The Role Of Women In Wuthering Heights Essay

The Role Of Women In Wuthering Heights Essay-3
Of the major themes in Wuthering Heights, the nature of love — both romantic and brotherly but, oddly enough, not erotic — applies to the principal characters as well as the minor ones.Every relationship in the text is strained at one point or another.In fact, it is as if their love is beyond this world, belonging on a spiritual plane that supercedes anything available to everyone else on Earth.

Of the major themes in Wuthering Heights, the nature of love — both romantic and brotherly but, oddly enough, not erotic — applies to the principal characters as well as the minor ones.Every relationship in the text is strained at one point or another.In fact, it is as if their love is beyond this world, belonging on a spiritual plane that supercedes anything available to everyone else on Earth.

Instead of symbolizing a particular emotion, characters symbolize real people with real, oftentimes not-so-nice emotions.

Every character has at least one redeeming trait or action with which the reader can empathize.

Years later, Heathcliff himself validates this assessment by saying that he has no pity for his intended victims or for anyone else.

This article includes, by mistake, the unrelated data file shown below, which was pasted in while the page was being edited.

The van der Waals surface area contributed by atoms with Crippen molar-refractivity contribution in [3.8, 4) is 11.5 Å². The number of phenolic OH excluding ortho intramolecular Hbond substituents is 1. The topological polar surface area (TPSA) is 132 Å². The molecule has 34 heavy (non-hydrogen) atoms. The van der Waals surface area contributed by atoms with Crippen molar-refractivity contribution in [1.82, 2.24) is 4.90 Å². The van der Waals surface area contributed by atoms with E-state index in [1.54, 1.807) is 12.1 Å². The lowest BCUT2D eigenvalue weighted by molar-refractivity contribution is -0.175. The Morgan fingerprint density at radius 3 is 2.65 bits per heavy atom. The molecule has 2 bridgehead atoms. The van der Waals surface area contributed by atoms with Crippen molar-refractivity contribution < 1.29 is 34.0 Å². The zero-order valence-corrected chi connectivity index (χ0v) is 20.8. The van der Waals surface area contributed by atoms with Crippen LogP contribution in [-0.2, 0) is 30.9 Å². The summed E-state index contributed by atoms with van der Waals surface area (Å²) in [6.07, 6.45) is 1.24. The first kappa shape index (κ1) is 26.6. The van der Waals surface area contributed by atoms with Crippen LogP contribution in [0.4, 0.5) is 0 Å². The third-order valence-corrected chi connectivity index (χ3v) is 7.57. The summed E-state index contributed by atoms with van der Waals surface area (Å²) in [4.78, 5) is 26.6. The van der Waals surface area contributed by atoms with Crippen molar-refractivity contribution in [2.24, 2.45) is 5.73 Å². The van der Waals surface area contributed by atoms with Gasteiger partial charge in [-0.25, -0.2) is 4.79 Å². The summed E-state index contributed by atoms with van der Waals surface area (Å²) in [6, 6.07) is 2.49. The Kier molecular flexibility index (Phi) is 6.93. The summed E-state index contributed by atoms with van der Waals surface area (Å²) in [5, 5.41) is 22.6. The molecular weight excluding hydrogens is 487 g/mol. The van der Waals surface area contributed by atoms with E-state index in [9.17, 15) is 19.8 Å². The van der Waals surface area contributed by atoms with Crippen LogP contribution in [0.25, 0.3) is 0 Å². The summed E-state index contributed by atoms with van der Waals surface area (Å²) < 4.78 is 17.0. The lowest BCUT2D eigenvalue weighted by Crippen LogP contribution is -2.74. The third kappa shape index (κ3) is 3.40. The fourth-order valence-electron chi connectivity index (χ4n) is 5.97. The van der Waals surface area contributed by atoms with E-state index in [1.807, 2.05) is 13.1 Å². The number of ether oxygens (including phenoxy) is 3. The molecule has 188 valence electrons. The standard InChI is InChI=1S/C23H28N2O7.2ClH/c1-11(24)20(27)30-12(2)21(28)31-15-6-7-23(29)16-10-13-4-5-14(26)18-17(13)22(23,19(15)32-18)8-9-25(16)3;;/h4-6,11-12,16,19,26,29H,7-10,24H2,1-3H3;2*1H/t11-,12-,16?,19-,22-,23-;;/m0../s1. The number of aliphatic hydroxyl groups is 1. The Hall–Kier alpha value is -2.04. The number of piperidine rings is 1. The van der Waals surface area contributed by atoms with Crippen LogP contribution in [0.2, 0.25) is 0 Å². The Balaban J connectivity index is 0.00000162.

There are a host of unanswered questions in Wuthering Heights that revolve around "unnatural" attitudes or behaviors. (The entire section is 1,629 words.) In their study of nineteenth-century women writers, The Madwoman in the Attic, Sandra M.

Because of his hate, Heathcliff resorts to what is another major theme in Wuthering Heights — revenge.

Hate and revenge intertwine with selfishness to reveal the conflicting emotions that drive people to do things that are not particularly nice or rationale.The lightning rod of this issue is Heathcliff, an individual who necessarily evokes powerful but somewhat contradictory responses from the other characters in the novel and from the reader as well.Is Heathcliff a devil or just an extraordinarily driven man?Its melodramatic story spans more than three decades, but it is the supranatural passion between Catherine (Cathy) Earnshaw and Heathcliff that dominates the entire book, exerting a controlling influence over the lives of Brontë's characters long after Cathy's physical demise.Brontë appears to deliberately cloud the central question of whether her story is to be read as a supernatural horror story or an emotionally charged romance.They both, however, do not fully understand the nature of their love, for they betray one another: Each of them marry a person whom they know they do not love as much as they love each other.Contrasting the capacity for love is the ability to hate. Heathcliff initially focuses his hate toward Hindley, then to Edgar, and then to a certain extent, to Catherine.Some choices are regretted while others are relished.These emotions make the majority of the characters in Wuthering Heights well rounded and more than just traditional stereotypes.Our response to Heathcliff, to the love he shares with Cathy, and, therefore, to the novel as a whole, is further complicated by the Brontë's use of multiple narrators—Nelly Dean and Mr.Lockwood—each of whom plays a role in the tale, who hold radically different perspectives on the novel's lovers.

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